28 August 2011 | Chrysanthepop
The Mystery of Monica
It's good to see that Bollywood is making more interesting films that are inspired by real life people and incidents. 2011 started with 'No One Killed Jessica' based on the murder of model Jessica Lal and now Sushen Bhatnagar offers 'Monica' which is loosely based on the murder of journalist Shivani Bhatnagar. The film is a fusion of a courtroom drama - political thriller. While the mix itself is good the narrative structure is confusing at times mostly due to the patchy editing and the rapid shift back and forth in time. The pacing is also slow at times.
Some of the dialogues (especially in the courtroom sequences) appear silly while some are very well written, especially prosecutor Mathur's final explanation of how the industrialist, the politician and the chief editor took advantage of Monica. I also liked how Bhatnagar has attempted to portray his main characters are humans rather than cold blooded evil beings or saints even though some characters could have been better developed.
The execution is mostly modest. Less use of adds to the gloomy feel of 'Monica'. The sound effects are at fault here mostly because there is no background sound at all (where there should be) or it's too obviously filtered and at times, the voices of the actors sounds obviously recorded.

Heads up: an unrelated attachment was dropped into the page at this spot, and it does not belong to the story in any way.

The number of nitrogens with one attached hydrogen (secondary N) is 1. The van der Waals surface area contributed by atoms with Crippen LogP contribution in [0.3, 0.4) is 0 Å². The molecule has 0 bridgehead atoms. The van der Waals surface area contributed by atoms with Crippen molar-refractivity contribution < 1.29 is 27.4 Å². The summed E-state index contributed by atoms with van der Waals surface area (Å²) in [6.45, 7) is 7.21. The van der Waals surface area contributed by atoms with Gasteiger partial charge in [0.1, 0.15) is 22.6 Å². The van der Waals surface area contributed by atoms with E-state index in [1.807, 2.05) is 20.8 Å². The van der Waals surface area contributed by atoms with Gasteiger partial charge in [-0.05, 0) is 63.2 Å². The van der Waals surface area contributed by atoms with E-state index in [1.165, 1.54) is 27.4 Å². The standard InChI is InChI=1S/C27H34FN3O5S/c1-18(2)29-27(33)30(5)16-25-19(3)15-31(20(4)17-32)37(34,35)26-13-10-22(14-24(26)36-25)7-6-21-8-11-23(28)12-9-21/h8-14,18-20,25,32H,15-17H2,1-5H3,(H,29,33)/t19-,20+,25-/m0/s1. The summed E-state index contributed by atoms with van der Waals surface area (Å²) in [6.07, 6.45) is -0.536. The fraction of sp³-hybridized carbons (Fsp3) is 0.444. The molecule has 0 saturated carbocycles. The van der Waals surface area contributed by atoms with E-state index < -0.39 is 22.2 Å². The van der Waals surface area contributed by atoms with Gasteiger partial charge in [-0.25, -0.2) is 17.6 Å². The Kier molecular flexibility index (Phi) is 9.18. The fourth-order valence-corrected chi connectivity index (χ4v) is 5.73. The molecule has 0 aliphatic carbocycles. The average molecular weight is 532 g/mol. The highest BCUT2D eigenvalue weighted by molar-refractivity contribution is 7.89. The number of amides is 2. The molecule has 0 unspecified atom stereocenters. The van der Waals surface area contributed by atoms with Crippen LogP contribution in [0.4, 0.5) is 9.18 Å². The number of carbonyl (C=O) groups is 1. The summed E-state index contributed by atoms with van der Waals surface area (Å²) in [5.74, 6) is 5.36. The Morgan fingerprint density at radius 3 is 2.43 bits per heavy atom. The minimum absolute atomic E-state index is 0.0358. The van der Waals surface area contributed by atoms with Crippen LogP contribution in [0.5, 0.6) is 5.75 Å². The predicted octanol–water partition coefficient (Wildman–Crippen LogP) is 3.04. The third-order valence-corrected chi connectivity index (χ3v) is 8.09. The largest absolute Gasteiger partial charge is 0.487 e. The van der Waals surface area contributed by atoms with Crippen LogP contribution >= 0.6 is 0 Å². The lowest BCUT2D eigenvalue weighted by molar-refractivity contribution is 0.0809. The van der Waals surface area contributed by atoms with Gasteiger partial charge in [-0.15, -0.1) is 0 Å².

'Monica' is Divya Dutta's film. This is one of those rare times that she gets a lead role that does full justice to her abilities and she is stupendous. Ashutosh Rana too does well as he subtly plays the calculating politician. Kitu Gidwani and Yashpal Sharma are very effective respectively as the lesbian industrialist and the fiery prosecutor.
This isn't an easy film to watch. The most unsettling sequence is the rape that takes place near the end. The scene isn't graphic but the protagonist's despair, hopelessness and helplessness that bring her completely under the control of this filth of society who has always lusted after her (and been rejected) and now seeks his opportunity and yet does not keep his word.
With some tightness in editing and writing (which is very important for this kind of film), 'Monica' could have overcome its flaws. Yet, it engages and the solid performances keep one involved.